In the 1970s, dengue was endemic in just 9 countries—now it is gaining ground in over 100, leaving about half the global population at risk of “break bone fever,” The Telegraph reports. This year alone:
- South America has seen 1.6 million cases.
- The Philippines has declared a national epidemic.
- Malaysia has hit record numbers, the Straits Times reports.
- Central America has seen over 10,000 severe dengue cases, Precision Vaccinations reports.
Why? “We dropped the ball on mosquito control in the 1970s, and we’re paying for that now,” says Anne Wilson of the Liverpool School of Tropical Medicine.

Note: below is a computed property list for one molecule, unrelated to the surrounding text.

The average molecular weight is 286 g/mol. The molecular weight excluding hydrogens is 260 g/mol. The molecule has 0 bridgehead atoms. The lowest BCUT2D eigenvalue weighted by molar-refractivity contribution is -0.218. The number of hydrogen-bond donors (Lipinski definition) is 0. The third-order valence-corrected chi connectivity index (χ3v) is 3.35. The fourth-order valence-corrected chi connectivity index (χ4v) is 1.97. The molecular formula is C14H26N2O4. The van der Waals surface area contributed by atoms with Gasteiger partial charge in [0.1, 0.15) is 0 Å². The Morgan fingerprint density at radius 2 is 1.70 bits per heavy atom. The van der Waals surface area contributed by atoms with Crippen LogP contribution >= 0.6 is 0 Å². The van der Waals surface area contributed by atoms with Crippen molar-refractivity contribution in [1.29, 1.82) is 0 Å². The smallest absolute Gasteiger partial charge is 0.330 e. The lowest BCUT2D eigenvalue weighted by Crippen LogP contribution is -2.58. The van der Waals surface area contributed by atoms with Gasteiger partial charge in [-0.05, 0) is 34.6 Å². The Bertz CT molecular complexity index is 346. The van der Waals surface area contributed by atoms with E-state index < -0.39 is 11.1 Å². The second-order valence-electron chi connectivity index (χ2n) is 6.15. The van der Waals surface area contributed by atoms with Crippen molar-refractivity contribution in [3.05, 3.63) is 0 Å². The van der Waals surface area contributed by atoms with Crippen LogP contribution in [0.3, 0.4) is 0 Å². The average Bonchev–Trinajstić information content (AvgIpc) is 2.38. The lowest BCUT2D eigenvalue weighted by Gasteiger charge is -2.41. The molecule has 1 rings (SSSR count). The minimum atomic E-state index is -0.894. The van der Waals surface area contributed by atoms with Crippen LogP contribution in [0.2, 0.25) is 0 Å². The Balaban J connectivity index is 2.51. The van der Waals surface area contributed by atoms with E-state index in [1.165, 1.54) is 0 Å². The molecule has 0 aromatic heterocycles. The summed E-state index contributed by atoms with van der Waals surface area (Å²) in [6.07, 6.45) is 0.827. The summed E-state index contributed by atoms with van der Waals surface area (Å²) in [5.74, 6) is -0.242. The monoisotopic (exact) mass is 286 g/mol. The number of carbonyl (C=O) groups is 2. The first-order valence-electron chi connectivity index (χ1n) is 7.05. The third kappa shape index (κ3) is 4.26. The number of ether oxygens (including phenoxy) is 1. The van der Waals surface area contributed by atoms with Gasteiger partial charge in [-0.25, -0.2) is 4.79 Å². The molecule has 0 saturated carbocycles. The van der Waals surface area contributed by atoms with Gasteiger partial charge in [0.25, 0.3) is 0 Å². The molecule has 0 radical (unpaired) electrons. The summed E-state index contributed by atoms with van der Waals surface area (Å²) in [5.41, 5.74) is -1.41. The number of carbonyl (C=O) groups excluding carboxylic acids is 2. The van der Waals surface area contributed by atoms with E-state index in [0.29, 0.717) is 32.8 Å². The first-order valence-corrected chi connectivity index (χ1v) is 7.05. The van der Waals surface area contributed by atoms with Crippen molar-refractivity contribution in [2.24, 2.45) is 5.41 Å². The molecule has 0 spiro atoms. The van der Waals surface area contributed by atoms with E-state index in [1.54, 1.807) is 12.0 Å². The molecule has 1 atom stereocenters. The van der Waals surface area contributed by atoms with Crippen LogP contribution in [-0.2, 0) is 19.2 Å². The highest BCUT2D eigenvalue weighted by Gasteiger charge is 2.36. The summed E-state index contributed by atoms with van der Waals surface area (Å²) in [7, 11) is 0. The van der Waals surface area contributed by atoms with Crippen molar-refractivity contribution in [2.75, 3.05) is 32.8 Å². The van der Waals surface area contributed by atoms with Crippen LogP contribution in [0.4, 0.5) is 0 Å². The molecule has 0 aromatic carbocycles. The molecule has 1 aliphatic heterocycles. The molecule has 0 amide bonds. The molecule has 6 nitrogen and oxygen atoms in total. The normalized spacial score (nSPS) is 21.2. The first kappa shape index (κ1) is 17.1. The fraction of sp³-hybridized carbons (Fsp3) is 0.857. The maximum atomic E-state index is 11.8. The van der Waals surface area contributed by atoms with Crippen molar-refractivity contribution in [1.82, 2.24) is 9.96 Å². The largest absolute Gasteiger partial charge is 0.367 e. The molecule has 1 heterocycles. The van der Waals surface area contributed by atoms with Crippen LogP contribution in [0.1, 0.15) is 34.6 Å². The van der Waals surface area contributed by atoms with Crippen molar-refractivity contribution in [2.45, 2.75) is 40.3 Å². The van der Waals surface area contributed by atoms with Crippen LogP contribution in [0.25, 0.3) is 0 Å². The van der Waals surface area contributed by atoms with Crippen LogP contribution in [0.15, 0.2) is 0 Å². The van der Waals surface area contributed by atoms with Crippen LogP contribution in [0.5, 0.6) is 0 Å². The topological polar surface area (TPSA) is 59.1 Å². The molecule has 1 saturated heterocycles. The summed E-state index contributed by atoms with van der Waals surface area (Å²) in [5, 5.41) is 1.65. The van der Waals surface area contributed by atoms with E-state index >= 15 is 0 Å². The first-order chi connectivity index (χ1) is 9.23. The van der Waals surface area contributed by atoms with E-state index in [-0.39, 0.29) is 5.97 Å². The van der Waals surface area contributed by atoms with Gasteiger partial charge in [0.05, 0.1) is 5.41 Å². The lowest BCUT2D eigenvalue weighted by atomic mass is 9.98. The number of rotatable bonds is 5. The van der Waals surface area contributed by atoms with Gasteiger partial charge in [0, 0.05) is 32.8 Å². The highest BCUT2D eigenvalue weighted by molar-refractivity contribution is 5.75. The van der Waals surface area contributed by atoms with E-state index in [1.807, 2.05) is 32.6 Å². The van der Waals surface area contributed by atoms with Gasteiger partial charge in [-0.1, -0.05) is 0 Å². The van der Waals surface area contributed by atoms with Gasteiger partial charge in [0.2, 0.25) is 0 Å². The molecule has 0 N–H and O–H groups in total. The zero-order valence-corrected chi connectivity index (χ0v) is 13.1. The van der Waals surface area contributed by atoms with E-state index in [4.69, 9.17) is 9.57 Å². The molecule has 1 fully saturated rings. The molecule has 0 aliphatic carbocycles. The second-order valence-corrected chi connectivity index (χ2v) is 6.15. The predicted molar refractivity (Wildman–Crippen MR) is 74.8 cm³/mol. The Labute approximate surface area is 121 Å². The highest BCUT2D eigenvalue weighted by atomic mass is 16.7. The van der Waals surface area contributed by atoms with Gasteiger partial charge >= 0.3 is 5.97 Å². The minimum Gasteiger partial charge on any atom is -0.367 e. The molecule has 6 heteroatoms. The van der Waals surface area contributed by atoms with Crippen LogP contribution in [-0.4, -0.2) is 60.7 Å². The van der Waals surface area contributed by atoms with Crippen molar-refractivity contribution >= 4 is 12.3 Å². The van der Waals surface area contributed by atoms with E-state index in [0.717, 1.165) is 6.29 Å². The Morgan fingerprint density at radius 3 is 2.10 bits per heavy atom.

Add to that a “perfect storm” of conditions: climate change, rapid urbanization, poor sanitation, globalization, and mosquitoes thriving in new locations.
If climate change continues apace, dengue stands to reach parts of the Mediterranean, China, Japan and the US in the coming decades.